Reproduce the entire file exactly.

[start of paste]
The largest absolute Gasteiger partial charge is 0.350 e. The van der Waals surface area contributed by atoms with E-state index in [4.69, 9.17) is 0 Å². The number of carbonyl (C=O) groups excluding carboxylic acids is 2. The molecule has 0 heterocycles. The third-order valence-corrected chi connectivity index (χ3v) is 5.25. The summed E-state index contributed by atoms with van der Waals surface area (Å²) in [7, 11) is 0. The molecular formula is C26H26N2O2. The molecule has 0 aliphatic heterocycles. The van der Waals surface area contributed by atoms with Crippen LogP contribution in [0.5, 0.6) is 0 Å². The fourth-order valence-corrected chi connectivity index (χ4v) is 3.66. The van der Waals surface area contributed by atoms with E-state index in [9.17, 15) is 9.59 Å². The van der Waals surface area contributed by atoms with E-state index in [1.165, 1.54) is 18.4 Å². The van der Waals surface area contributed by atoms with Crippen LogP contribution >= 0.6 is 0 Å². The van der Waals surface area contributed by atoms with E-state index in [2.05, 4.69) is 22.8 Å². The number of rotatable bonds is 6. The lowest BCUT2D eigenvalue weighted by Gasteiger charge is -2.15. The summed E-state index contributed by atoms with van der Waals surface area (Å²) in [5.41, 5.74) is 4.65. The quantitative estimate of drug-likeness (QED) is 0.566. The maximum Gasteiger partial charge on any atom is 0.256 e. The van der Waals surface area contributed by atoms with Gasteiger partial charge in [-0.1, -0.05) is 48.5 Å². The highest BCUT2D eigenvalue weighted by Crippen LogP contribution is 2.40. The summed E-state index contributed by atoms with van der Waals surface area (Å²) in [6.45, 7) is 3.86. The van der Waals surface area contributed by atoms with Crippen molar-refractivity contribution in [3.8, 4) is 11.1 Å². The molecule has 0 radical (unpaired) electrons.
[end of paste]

The largest absolute Gasteiger partial charge is 0.350 e. The van der Waals surface area contributed by atoms with E-state index in [4.69, 9.17) is 0 Å². The number of carbonyl (C=O) groups excluding carboxylic acids is 2. The molecule has 0 heterocycles. The third-order valence-corrected chi connectivity index (χ3v) is 5.25. The summed E-state index contributed by atoms with van der Waals surface area (Å²) in [7, 11) is 0. The molecular formula is C26H26N2O2. The molecule has 0 aliphatic heterocycles. The van der Waals surface area contributed by atoms with Crippen LogP contribution in [0.5, 0.6) is 0 Å². The fourth-order valence-corrected chi connectivity index (χ4v) is 3.66. The van der Waals surface area contributed by atoms with E-state index in [9.17, 15) is 9.59 Å². The van der Waals surface area contributed by atoms with E-state index in [1.165, 1.54) is 18.4 Å². The van der Waals surface area contributed by atoms with Crippen LogP contribution >= 0.6 is 0 Å². The van der Waals surface area contributed by atoms with E-state index in [2.05, 4.69) is 22.8 Å². The number of rotatable bonds is 6. The lowest BCUT2D eigenvalue weighted by Gasteiger charge is -2.15. The summed E-state index contributed by atoms with van der Waals surface area (Å²) in [5.41, 5.74) is 4.65. The quantitative estimate of drug-likeness (QED) is 0.566. The maximum Gasteiger partial charge on any atom is 0.256 e. The van der Waals surface area contributed by atoms with Gasteiger partial charge in [-0.1, -0.05) is 48.5 Å². The highest BCUT2D eigenvalue weighted by Crippen LogP contribution is 2.40. The summed E-state index contributed by atoms with van der Waals surface area (Å²) in [6.45, 7) is 3.86. The van der Waals surface area contributed by atoms with Crippen molar-refractivity contribution in [3.8, 4) is 11.1 Å². The molecule has 0 radical (unpaired) electrons.